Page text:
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Worried About WCB claims? Here’s What Every Employer Should Know

Posted in: Worker's Compensation Board,workplace wellness | Posted by Rebecca Ingram on December 11, 2018

Alberta is facing hard times. The Alberta Government has just announced cuts to oil patch production starting in the New Year and there are talks of an economic and financial crisis facing the province as a whole. The fallout of this development will not only be realized potentially through layoffs and downsizing within the oil and gas sector, but the ripple effect may be felt throughout the rest of the economy as well.

There has been a longstanding correlation between a downturn in the economy and the rise in Workers’ Compensation (WCB) claims. Now is the time for Alberta employers to take action and reduce their risk of fraudulent and opportunistic claims. Not only to prevent WCB claims but also to reduce the overall risks your workers might face.

Here are 3 preventative measures employers can take to try to minimize claims:

1) Be hypervigilant about safety in the workplace, especially if layoffs or work stoppages are being considered. Now is the time to review safety policies and procedures, including accident reporting requirements and to enforce compliance. If workers are concerned about job security, they may pay less attention to the task at a hand and put themselves at risk. If they feel they may be out of work, they may feel less connected to their job and their employer.

2) Implement new sign-in/sign-out procedures that document each worker’s health status at the beginning and end of each shift, plus confirm whether there have been any accidents, incidents or near misses while they were at work. If there is any question about a workers health or a possible work incident, even if it is a near-miss, investigate it immediately.

3) Ensure a Modified Duties Program is in place, up to date and your workers are aware of it. If your organization is looking at layoffs, downsizing or work stoppages, consider what modified work you could provide an injured worker during this winding down period. If an injured worker is deemed fit for modified employment and modified duties are not offered, the injured worker will be paid full-time loss benefits until they are considered fit for their pre-accident employment. Bringing an injured worker back to work in a modified position until they are fit to return to work can actually bring a claim to finality faster while containing claims costs.

Work-related incidents or accidents can happen, regardless of the economy.

Here are 3 proactive tips for handling claims:

1) Investigate the circumstances surrounding the incident immediately and thoroughly. Get as much documentation as possible about what happened, including eyewitness reports, taking photos and reviewing security cameras. The most accurate information available comes from the details obtained as close to the inciting incident as possible.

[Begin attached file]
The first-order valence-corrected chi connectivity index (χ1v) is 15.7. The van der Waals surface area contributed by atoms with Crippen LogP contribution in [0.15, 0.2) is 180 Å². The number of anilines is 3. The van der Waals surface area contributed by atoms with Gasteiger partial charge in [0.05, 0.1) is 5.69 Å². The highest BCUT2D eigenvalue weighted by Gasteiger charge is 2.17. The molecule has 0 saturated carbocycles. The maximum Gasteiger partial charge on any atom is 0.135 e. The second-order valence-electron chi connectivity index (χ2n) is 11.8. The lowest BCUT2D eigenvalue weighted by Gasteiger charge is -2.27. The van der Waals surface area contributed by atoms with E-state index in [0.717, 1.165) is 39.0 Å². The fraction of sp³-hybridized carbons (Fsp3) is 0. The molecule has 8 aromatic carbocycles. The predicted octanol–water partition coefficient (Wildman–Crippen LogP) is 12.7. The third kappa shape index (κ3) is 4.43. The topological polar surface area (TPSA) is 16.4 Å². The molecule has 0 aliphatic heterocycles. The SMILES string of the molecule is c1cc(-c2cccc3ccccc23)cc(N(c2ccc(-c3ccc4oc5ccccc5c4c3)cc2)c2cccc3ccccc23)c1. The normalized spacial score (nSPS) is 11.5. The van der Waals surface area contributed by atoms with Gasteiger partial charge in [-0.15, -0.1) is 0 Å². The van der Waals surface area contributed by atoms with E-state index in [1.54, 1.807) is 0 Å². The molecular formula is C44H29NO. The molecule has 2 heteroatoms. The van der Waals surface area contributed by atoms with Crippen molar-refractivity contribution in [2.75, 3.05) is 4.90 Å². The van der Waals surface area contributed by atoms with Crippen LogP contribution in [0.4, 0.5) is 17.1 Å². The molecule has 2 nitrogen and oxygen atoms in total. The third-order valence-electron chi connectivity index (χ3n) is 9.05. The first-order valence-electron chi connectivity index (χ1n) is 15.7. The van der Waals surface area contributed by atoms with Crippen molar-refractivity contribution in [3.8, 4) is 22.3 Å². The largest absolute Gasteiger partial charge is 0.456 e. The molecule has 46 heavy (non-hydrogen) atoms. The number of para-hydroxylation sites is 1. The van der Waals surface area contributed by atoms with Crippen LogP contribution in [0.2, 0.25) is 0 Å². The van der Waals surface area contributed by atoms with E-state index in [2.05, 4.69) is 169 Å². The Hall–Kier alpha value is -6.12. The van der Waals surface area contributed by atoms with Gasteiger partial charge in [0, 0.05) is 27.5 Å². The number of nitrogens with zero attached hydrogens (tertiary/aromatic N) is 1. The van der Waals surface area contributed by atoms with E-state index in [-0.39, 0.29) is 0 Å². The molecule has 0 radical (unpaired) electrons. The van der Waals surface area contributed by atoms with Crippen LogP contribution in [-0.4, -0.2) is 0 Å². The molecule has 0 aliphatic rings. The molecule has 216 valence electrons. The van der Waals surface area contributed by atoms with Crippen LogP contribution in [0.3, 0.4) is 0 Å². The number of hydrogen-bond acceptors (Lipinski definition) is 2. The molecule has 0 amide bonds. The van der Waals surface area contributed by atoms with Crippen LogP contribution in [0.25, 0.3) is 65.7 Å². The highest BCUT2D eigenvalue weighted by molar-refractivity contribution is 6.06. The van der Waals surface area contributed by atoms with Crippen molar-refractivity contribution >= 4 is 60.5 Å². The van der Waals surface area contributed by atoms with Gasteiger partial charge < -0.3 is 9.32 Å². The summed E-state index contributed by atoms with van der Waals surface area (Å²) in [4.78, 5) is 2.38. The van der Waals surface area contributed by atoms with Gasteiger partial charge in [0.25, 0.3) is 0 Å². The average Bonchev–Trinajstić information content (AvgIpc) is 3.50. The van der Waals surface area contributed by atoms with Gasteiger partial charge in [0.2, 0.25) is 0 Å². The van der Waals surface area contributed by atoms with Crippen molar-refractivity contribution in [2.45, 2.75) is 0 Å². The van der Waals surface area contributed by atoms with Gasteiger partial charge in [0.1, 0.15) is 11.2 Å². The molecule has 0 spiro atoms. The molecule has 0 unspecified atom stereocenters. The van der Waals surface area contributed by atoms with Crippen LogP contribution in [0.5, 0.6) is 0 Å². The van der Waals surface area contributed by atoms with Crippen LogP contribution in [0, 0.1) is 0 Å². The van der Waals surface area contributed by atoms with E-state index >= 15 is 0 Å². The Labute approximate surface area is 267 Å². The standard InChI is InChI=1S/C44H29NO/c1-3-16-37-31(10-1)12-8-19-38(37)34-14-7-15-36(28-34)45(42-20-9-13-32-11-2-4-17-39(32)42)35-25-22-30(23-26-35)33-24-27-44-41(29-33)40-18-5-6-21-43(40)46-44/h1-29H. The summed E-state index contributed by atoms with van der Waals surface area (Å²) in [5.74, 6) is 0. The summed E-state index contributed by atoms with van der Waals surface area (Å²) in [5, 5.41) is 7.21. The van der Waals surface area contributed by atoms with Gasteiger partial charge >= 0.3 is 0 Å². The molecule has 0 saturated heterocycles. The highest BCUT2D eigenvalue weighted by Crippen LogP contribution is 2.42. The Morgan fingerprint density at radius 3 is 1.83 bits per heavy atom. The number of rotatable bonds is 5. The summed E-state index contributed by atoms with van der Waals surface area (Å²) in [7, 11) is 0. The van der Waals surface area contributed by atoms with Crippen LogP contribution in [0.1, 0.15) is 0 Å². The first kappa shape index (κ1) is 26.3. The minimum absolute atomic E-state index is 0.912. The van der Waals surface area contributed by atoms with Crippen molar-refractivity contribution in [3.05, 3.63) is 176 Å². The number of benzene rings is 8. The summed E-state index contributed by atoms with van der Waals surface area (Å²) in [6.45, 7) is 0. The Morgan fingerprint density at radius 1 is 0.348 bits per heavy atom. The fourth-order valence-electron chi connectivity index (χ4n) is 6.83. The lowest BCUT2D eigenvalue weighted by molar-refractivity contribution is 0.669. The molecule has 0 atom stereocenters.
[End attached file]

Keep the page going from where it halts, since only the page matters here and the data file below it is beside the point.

2) Treat all accidents/incidents seriously regardless of how minor they may appear. Do not turn a blind eye or assume that nothing will come of it. If there are complaints of aches or pains, ensure that prompt medical attention is obtained and get copies of medical reports. The first medical treatment obtained is often the most accurate and the closer the first medical documentation is to the accident, the better.

3) Stay in touch with the injured worker to find out how they are, how their recovery is progressing and their ‘return to work’ status. Even if you are looking at layoffs, work stoppages or shutdowns and can’t guarantee there will be a position to return to, it is worth the effort. If a worker feels valued, they are more likely to remain loyal and reciprocate the sentiment.

Most importantly, if a work-related incident or accident occurs, report it to the WCB and provide all the documentation you can – even if you disagree with the claim. Reporting a claim does not mean the claim is automatically accepted and the sooner the WCB is aware that there are concerns regarding a claim, the faster they can initiate an investigation. In the meantime, the WCB can put their processes into action to get the injured worker back to their pre-injury status as quickly as possible. Failing to report a claim can only lead to delays and delays can be costly!

If you would like further information on claims management during tough economic times you can contact us directly at BCL.Calgary@bclconsulting.ca, BCL.Edmonton@bclconsulting.ca, by phone, at 1-844-377-9545 or you can connect with us on Facebook, Twitter, or LinkedIn.

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